Detecting Fractures in the Radius, Ulna, and Metacarpal Bones on Conventional Radiographs

Start date: 25-01-2021
End date: 26-07-2021

Clinical problem

Hand and wrist injuries are one of the most common and costly injury types encountered at the emergency department. Research has shown that the total costs of these injuries amount to 410 million dollar per year in the Netherlands, of which 75% are related to lost productivity in the working population. Among hand and wrist injuries, bone fractures are most frequently diagnosed: a text analysis of radiology reports at the Jeroen Bosch Hospital and Radboud University Medical Center shows that approximately 56% of all radiographic studies of the hand and wrist concern a fracture. In particular, the incidence of fractures in the radius, ulna, and metacarpal bones is remarkably high, accounting for half of the fractures. Radiography is the standard imaging technique of choice for fracture detection after trauma, but wrist fractures can be overlooked on this modality. Missed diagnoses may have severe clinical consequences for the patient, such as non-union, osteoarthritis, surgical intervention, and ultimately functional loss. Given these risks and the high productivity costs they would incur, it is essential to not overlook a fracture and start adequate treatment as soon as possible.

Solution

We would like to improve the diagnostic performance on conventional radiographs for fracture detection by means of an artificial intelligence (AI) system. Recent studies in the field of AI show that convolutional neural networks (CNNs) are a promising solution for automated fracture detection on radiographs. By teaming them up with the radiologist, they have great potential to improve the diagnostic performance, possibly preventing missed diagnoses and allowing for earlier treatment. In this project, we will focus on the most common fractures, which occur in the radius, ulna, and metacarpal bones.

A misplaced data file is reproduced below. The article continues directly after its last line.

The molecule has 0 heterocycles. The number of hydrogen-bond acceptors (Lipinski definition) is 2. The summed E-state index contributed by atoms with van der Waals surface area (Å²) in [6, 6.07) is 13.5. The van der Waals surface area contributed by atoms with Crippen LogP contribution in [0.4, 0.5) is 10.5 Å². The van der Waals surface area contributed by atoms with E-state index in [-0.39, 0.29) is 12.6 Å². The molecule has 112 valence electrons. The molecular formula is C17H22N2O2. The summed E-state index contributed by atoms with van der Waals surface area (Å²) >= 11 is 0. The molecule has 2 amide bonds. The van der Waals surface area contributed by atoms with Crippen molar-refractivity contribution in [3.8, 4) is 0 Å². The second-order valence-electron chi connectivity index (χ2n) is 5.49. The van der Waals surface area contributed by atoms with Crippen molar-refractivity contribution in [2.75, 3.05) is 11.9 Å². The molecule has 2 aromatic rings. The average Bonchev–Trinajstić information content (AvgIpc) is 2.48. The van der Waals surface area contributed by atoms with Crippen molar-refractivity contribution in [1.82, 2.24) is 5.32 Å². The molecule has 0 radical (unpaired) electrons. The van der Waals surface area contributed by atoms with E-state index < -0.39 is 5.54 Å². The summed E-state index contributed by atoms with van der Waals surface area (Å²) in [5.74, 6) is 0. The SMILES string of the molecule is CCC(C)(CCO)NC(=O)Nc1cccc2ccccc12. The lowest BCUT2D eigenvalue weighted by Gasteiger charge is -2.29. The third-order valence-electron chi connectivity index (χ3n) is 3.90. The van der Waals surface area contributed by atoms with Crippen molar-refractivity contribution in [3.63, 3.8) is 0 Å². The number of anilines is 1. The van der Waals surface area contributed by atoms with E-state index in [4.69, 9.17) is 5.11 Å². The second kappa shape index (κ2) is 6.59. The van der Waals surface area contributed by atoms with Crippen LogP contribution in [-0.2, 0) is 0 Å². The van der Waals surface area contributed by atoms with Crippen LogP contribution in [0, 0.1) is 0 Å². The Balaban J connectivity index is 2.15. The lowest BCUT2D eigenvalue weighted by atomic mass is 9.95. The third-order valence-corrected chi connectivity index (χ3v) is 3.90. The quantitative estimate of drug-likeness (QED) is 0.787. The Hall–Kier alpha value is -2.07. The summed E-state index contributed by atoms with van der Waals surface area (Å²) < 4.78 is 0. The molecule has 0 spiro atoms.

Data

We have access to over one hundred thousand hand and wrist radiography studies from Radboudumc and Jeroen Bosch Ziekenhuis and the corresponding radiology reports that can be used to develop the AI system.

Approach

Jeroen will be supervised by a DIAG research member whose research is dedicated to bone fracture detection with machine learning techniques. Depending on the project progression, he will be guided to set up a state-of-the-art CNN-based system for detecting fractures in one or more of the bones of interest (radius, ulna, metacarpals). The final deliverable will be a publicly available algorithm on the platform Grand Challenge. Students get access to the high-performance deep learning cluster of DIAG, named SOL, for running machine learning experiments.

People

Jeroen Verboom

Jeroen Verboom

Nils Hendrix

Nils Hendrix

PhD Candidate

Diagnostic Image Analysis Group

Matthieu Rutten

Matthieu Rutten

Associate Professor and Radiologist

Diagnostic Image Analysis Group

Bram van Ginneken

Bram van Ginneken

Professor

Diagnostic Image Analysis Group